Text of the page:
10. 10. 6 Table 3. ASEAN Mine and Coal Trade 2010 – 2013 (USD)8 Year 2010 2011 2012 2013 Coun try E I E I E I E I BruneiDarussalam 818.450.727 287.302.215 1.429.178.511 413.557.339 1.248.681.128 551.270.625 2.413.919.861 407.612.209 Cambodia 6.477.649 1.736.181.566 1.272.968 2.532.482.403 4.999.898 2.747.191.945 3.223.265.489 2.992.941.773 Indonesia 15.622.651.672 18.544.618.722 15.317.893.317 20.552.598.175 21.621.354.440 21.328.473.993 39.208.142.614 23.073.252.218 Lao PDR 889.808.661 863.559.029 712.239.553 1.129.360.367 620.958.285 1.445.296.146 8.282.767.199 2.752.178.450 Malaysia 12.729.699.087 22.158.194.175 14.535.309.602 28.935.047.677 17.728.160.664 31.122.993.454 20.020.465.911 31.556.817.894 Myanmar 2.963.400.096 2.008.252.380 2.945.464.591 1.001.307.797 2.268.839.598 1.358.840.844 3.901.106.297 2.921.336.316 Phillippin es 972.203.554 5.476.287.895 1.298.606.006 5.276.410.303 828.685.216 5.082.631.287 1.796.276.353 25.662.595.508 Singapore 36.900.984.567 15.162.277.865 44.605.001.469 16.814.626.185 44.769.653.129 23.887.909.044 42.626.499.706 23.535.038.241 Thailand 7.804.496.361 10.465.497.274 11.307.853.909 11.973.504.100 12.299.508.276 11.849.134.052 12.288.800.705 13.131.789.570 Vietnam 3.662.483.628 5.668.484.811 4.279.796.783 7.696.818.404 4.686.403.623 6.703.502.867 5.357.951.051 5.631.633.006 Source : ASEAN Stats Database based on the ASEAN countries’ report, accessed by request to the ASEAN Stats Database Officer in 2014 The table 3 above explains that since 2010 until 2013, during the period when 3rd APAEC Plan is implemented, the exports of coal and mining rise significantly on some ASEAN countries. It further provides the evidence that the impor t also faces some gains. This phenomena suggest that the upcoming ASEANEconomicCommunity fosters the integrated market of ASEAN, as well as building awareness of ASEAN countries to develop their infrastructure in energy sufficiency for electricity and industrial activities. The impact of ASEAN market integration opens the door for foreign companies to invest and conduct the coal and mining exploration in ASEAN countries. In 2013, the Government of Cambodia reported that the company which has licensed to do the exploration activities was 91, consisted of domestic and foreign companies.9 The companies contribu ted in exploration in Cambodi a were from Australia,China, Thailand, and Vietnam. Nevertheless, it should be noted that foreign investment is one of impor tant factors not only for the development of coal and mining industry, but also for the development of eco-friendly coal and mining industry. It corresponds with the usage of clean coal technology which also needs the investment for the technolog y installation and other related process. Thus, the international cooperation has to be realized equally in investment, technolog y, andhuman resources. 8 This data is measured on follo wing kinds of resource : Mining (iron and steel; articles of iron and steel; ores, slag, and ash; copper and articles thereof; alumunium and articles thereof; lead and articles thereof; zinc and articles thereof; tin and articles thereof) and Coal (anthracite coal not agglom erated; bituminou s coal not agglom erated; other coal not agglom erated; briqu ettes, ovoids, similar solid fuels from coal). 9 Chrea Vichett, Current Situation of Mining Industry in Cambodia,GeneralDepartment of Mineral Resourcesof Cambodi a,2013.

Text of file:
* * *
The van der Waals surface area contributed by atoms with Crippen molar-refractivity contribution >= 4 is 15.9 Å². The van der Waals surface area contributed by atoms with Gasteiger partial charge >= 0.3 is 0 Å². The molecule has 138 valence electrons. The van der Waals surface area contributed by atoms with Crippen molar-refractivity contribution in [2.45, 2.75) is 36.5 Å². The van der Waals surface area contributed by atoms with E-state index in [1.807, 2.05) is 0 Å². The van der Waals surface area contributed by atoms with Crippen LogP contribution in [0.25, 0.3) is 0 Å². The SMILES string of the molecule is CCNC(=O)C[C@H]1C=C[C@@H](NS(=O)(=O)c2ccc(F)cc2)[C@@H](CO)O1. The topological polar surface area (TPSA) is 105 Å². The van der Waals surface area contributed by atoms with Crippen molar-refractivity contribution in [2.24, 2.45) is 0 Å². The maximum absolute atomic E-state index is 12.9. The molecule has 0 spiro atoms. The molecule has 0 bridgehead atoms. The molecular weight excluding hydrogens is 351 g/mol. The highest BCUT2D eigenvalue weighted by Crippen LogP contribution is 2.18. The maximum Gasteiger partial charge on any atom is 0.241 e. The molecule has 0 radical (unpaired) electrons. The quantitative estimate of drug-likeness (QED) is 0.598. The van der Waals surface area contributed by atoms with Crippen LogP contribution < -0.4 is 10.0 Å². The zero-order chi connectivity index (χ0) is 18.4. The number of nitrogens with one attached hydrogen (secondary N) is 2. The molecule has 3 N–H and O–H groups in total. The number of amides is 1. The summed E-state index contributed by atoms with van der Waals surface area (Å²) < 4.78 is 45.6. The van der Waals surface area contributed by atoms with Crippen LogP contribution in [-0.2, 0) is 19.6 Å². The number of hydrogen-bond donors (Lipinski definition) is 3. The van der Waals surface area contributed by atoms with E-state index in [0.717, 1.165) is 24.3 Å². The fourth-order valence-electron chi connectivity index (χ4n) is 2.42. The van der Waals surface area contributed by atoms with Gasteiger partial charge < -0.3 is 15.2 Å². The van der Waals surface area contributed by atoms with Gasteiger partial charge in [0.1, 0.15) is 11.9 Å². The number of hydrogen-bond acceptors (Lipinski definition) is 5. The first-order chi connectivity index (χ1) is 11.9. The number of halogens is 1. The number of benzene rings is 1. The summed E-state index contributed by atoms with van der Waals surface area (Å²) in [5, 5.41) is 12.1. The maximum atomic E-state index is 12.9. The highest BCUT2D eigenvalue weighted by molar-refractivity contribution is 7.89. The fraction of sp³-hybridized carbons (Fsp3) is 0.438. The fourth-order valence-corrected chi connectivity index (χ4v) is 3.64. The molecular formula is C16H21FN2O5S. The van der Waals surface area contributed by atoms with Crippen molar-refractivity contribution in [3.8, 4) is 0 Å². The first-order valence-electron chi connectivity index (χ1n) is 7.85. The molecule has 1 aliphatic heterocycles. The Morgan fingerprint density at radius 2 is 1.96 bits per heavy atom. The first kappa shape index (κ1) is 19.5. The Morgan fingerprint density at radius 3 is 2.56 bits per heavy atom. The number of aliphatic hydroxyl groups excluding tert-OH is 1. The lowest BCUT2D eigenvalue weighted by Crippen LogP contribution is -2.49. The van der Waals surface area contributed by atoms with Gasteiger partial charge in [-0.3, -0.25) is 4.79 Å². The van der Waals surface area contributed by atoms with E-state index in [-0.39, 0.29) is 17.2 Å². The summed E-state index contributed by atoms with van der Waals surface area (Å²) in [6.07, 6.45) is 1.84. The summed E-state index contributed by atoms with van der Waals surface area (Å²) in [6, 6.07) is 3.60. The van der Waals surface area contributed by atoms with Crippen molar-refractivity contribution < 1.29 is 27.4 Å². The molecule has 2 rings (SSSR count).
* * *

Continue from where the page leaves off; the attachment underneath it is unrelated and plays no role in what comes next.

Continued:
11. 11. ASEAN Coal Trend Challenges and Opportunities on Facing ASEAN Economic Community (AEC) 7 A ASEAN Economic Community: TheWaytowardsIntegration SEAN Economic Communi ty (AEC) is one of three pillars that designed to implement the establishment of ASEAN Communi ty by 2015. The idea of ASEAN Communi ty 2015 formation was made through the Summi t in Kuala Lumpur , Malaysia, in 1997 which agreed upon the ASEAN Vision 2020, aimed to create a stable and competitive region, andbalanced economic development. Nevertheless, during the Summi t in 2003, ASEAN Vision 2020 was accelerated to 2015. There are two main reasons why the establishment of ASEAN Communi ty is fast- tracked. 10 First, the increasing influence and competition of China towards the region. Second, the rise of economic integration in various regions in the world withou t ASEAN participation. AEC is expected to work in cooperation with ASEAN Socio-Cultural Communi ty and ASEAN Political Security Communi ty in succeeding the ASEAN Communi ty.11 The aims of AEC itself is to achieve higher level of economic dynamism, sustained prosperity, inclusive gro wt h, and integrated development of ASEAN by realizing the increasing interdependence amidst ASEAN countries. Three key characteristics of AEC are as follo w, (1) Single Market and Production Base; (2) Competitive Economic Region; and (3) Equitable Economic Development. These points, highligh t the implementation of agreement in which the signatories will be able to trade and invest optimally with the intra region partner. However, there are pros and cons toward the AEC. The pros often view that AEC can stimulate the intra ASEAN trade, in which provide the strengthening integrated market of ASEAN. On the other hand, like every classic cons toward market integration, the concern revolves around , the ― wide-opened door ‖ of market which may result the tigh t competition and put the domestic commodi ties into danger. Despite debates on postitive and negative view towards AEC, the supports for AEC can be indicated using the AEC Scorecard achievements. Based on AEC Scorecard data in 2011, from 277 sizes 10 Justyna Szczudlik -Tatar, ―Regionalism in East Asia: A Bumpy Road to Asia Integration,‖ Policy Paper No. 16, (2013), 3. 11 ASEAN Economic Communi ty Blueprint, (ASEAN Secretariat, 2008), 5, accessed on November 20th 2014 through http://ww w.asean.org/archive/5187-10.pdf